Certificates of authenticity are a critical aspect of art works today. They often embody the artwork itself, while referring to it, serving as its deed, legal statement, and fiscal invoice. Certificates by artists validate the authorship and originality of the work and they allow the work of art to be positioned in the marketplace as a branded product. Providing examples of artists certificates from the past fifty years, this book reveals how roles have shifted and developed, as well as how the materials and content of art have changed. With certificates by: Ruben Aubrecht, Judith Barry, Robert Barry/Stefan Brüggemann, Hemali Bhuta and Shreyas Karle, Pierre Bismuth, George Brecht, Marinus Boezem, Daniel Buren, Andre Caderé, Marcel Duchamp, Maria Eichhorn, Urs Fischer, Dan Flavin, Andrea Fraser, Liam Gillick, The Felix Gonzalez-Torres Foundation, Hans Haacke, Edward Kienholz, Yves Klein, Joseph Kosuth, Sol LeWitt, Ken Lum, Piero Manzoni, Gordon Matta-Clark, Josiah McElheny and Allan Kaprow, Jonathan Monk, Robert Morris, Antoni Muntadas, Yoko Ono, Cesare Pietroiusti, Adrian Piper, Emilio Prini, Robert Projansky and Seth Siegelaub, Raqs Media Collective, Robert Rauschenberg, Sharmila Samant, Joe Scanlan, David Shrigley, Daniel Spoerri, Haim Steinbach, Superflex, Rirkrit Tiravanija, Ben Vautier, Lawrence Weiner, Franz West, Cerith Wyn Evans, Carey Young, Andrea Zittel, Heimo Zobernig.
Institutional critique is an artistic practice that reflects critically on its own place within galleries and museums and on the concept and social function of art itself. Such concerns have always been a part of modern art but took on new urgency at the end of the 1960s, when—driven by the social upheaval of the time and enabled by the tools and techniques of conceptual art—institutional critique emerged as a genre. This anthology traces the development of institutional critique as an artistic concern from the 1960s to the present, gathering writings and representative art projects of artists who developed and extended the genre. The artists come from across Europe and throughout North America. The texts and artworks included are notable for the range of perspectives and positions they reflect, and for their influence in pushing the boundaries of what is meant by institutional critique. Like Alberro and Stimson’s Conceptual Art: A Critical Anthology, this volume will shed new light on its subject through its critical and historical framing. Even readers already familiar with institutional critique will come away from this book with a greater and often redirected understanding of its significance. Artists represented include: Wieslaw Borowski, Daniel Buren, Marcel Broodthaers, Groupe de Recherche d’Art Visuel, Hans Haacke, Robert Smithson, John Knight, Graciela Carnevale, Osvaldo Mateo Boglione, Guerilla Art Action Group, Art Workers’ Coalition, Mierle Laderman Ukeles, Michael Asher, Mel Ramsden, Adrian Piper, The Guerrilla Girls, Laibach, Silvia Kolbowski, Andrea Fraser, Fred Wilson, Mark Dion, Maria Eichhorn, Critical Art Ensemble, Bureau d’Études, WochenKlausur, The Yes Men, Hito Steyerl, Andreas Siekmann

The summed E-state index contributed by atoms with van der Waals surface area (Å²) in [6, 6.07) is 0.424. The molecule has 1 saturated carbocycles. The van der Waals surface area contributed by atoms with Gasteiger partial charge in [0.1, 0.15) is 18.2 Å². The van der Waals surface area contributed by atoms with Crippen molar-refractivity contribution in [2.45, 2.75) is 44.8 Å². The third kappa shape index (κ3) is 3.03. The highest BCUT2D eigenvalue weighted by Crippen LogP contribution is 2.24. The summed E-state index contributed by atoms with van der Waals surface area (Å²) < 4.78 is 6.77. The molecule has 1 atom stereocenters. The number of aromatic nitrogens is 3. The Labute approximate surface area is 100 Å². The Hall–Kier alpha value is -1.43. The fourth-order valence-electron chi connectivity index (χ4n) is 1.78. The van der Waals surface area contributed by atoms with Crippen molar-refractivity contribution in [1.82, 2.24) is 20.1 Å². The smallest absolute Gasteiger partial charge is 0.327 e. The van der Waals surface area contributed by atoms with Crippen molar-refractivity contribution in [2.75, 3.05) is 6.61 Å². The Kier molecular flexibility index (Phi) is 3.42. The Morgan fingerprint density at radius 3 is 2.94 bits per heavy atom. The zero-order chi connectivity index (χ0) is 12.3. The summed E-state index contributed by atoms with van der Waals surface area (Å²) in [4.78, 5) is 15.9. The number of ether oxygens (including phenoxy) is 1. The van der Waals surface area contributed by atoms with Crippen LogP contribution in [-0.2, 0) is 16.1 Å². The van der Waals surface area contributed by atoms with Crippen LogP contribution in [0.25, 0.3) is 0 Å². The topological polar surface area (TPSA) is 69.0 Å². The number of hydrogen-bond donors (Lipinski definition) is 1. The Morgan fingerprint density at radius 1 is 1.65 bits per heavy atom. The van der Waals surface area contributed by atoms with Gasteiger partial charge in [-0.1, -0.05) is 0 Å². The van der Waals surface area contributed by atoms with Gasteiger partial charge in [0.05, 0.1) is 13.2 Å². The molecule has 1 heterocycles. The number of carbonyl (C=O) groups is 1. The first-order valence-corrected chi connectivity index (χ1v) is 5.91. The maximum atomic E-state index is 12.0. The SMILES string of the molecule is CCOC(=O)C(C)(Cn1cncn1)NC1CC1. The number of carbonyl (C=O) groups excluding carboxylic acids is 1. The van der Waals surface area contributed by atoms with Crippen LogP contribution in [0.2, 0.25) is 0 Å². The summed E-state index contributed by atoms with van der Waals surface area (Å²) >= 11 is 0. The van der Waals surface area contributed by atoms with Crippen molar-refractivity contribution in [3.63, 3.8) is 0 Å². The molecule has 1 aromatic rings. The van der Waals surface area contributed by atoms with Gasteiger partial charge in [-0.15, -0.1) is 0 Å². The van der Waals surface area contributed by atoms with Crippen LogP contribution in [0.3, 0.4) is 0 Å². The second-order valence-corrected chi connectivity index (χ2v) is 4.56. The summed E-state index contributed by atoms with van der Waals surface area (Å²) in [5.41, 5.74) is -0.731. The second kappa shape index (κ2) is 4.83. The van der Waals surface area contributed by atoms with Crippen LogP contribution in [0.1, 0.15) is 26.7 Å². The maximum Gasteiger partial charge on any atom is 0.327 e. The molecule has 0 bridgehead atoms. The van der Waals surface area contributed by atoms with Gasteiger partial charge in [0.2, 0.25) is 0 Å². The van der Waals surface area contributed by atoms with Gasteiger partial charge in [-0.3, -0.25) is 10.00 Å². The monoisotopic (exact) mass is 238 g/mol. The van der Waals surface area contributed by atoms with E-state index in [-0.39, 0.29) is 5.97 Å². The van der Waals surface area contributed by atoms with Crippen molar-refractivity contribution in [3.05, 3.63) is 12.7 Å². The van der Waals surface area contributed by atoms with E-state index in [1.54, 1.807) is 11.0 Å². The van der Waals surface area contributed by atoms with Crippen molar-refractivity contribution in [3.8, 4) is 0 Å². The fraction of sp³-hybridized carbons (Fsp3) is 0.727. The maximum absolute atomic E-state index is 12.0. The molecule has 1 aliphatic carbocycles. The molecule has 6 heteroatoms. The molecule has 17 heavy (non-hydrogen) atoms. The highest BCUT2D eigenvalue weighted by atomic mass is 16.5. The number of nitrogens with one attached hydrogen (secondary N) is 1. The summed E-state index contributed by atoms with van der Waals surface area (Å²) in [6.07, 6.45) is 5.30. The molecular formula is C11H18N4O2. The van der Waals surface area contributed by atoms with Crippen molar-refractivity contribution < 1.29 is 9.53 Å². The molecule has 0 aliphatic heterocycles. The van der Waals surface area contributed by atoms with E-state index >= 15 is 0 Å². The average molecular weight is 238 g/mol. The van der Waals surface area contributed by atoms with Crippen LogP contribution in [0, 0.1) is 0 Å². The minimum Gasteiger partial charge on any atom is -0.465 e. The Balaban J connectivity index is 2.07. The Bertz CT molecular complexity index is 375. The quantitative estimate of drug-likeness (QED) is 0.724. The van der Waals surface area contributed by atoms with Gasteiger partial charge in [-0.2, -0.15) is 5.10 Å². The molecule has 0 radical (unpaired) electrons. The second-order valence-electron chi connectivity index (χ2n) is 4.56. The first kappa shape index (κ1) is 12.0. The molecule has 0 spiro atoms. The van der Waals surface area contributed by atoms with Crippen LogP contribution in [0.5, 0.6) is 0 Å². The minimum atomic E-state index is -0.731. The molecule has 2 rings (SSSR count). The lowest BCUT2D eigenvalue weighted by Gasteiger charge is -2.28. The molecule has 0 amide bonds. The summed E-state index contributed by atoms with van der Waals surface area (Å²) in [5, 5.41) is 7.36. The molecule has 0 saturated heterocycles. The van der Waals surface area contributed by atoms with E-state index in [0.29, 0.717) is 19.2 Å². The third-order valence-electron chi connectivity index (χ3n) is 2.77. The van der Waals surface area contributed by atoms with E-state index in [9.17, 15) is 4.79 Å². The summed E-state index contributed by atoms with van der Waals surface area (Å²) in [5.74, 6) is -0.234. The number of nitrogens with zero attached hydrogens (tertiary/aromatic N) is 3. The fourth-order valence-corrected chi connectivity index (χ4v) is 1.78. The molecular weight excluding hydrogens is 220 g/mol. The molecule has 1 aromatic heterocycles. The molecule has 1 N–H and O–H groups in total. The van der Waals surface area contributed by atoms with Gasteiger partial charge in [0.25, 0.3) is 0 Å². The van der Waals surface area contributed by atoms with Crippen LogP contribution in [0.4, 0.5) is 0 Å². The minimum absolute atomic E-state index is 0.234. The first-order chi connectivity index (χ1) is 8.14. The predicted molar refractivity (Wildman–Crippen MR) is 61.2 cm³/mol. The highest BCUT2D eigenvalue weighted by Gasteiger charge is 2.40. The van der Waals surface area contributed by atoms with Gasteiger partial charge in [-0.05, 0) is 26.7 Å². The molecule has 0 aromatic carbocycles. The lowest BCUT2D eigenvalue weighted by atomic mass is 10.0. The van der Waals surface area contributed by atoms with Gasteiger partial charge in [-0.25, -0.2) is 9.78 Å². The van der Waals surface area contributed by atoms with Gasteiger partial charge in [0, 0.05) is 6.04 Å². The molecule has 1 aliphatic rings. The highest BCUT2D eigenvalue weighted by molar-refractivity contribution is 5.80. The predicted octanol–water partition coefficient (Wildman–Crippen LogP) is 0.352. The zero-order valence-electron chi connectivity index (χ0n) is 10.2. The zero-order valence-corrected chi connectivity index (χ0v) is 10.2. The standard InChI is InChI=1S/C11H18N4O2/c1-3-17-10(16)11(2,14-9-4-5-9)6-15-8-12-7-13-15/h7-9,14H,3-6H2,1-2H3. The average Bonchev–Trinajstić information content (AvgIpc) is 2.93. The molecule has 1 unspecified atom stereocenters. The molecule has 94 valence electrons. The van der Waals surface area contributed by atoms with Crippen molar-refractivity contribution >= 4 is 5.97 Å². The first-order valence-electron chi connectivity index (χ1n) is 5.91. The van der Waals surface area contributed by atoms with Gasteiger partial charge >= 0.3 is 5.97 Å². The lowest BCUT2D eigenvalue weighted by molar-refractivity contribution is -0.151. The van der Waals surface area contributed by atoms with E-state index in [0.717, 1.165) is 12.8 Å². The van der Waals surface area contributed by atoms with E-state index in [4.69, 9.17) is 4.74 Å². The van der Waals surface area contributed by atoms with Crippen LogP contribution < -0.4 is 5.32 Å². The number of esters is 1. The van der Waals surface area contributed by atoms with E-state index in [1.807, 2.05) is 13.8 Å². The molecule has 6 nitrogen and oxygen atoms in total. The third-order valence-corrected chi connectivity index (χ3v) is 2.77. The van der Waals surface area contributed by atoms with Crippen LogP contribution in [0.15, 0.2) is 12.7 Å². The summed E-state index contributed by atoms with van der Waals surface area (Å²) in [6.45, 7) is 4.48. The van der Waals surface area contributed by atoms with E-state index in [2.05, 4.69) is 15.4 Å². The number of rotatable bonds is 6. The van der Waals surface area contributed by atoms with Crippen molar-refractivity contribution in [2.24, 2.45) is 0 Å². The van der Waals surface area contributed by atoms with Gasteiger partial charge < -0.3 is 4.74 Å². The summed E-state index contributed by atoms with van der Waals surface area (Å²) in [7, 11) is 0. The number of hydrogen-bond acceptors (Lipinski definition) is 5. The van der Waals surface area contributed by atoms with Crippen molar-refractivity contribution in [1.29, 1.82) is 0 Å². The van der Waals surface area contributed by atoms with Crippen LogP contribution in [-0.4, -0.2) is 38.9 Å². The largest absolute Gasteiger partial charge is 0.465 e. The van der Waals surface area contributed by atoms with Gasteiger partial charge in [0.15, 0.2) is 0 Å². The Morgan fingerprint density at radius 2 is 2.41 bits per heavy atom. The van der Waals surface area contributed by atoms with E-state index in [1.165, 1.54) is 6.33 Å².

Institutional Critique and After explores the history and contemporary reassessment of the Institutional Critique movement launched in the late 1960s by artists including Michael Asher and Hans Haacke. One of the movement’s key aims was the exposure and ironization of the structures and logic of museums and art galleries. The movement was redeveloped in the 1980s and after by Andrea Fraser, Renée Green, Fred Wilson, and others who engaged in more interactive and performative interventions; and has been vigorously reoriented in recent years to address issues such as globalization. The publication will explore histories, theories, diverse locations and different kinds of institutional and alternative space. It will touch on traditional forms of art, but also on installations, performance, new media practices, and cultural activism. Its central questions will turn on the critical potential of art (and institutions) and whether—and if so how—they can stimulate social or political change. With texts by art historians, critics, curators, and artists such as John Searle, Hans Haacke, Alexander Alberro, Maria Eichhorn, Andrea Fraser, Isabelle Graw, Martin Sastre, Renée Green, Lynn Zelevansky, Monica Bonvicini, Christiane Paul, The Guerilla Girls, Juli Carson, Javier Téllez, Astrid Mania, Amy Pederson, The Yes Men, Lauri Firstenberg, Jens Hoffmann, Mike Kelley, and Ricardo Dominguez. Published with The Southern California Consortium of Art Schools (SoCCAS), as the second volume of a series of anthologies dedicated to contemporary art issues.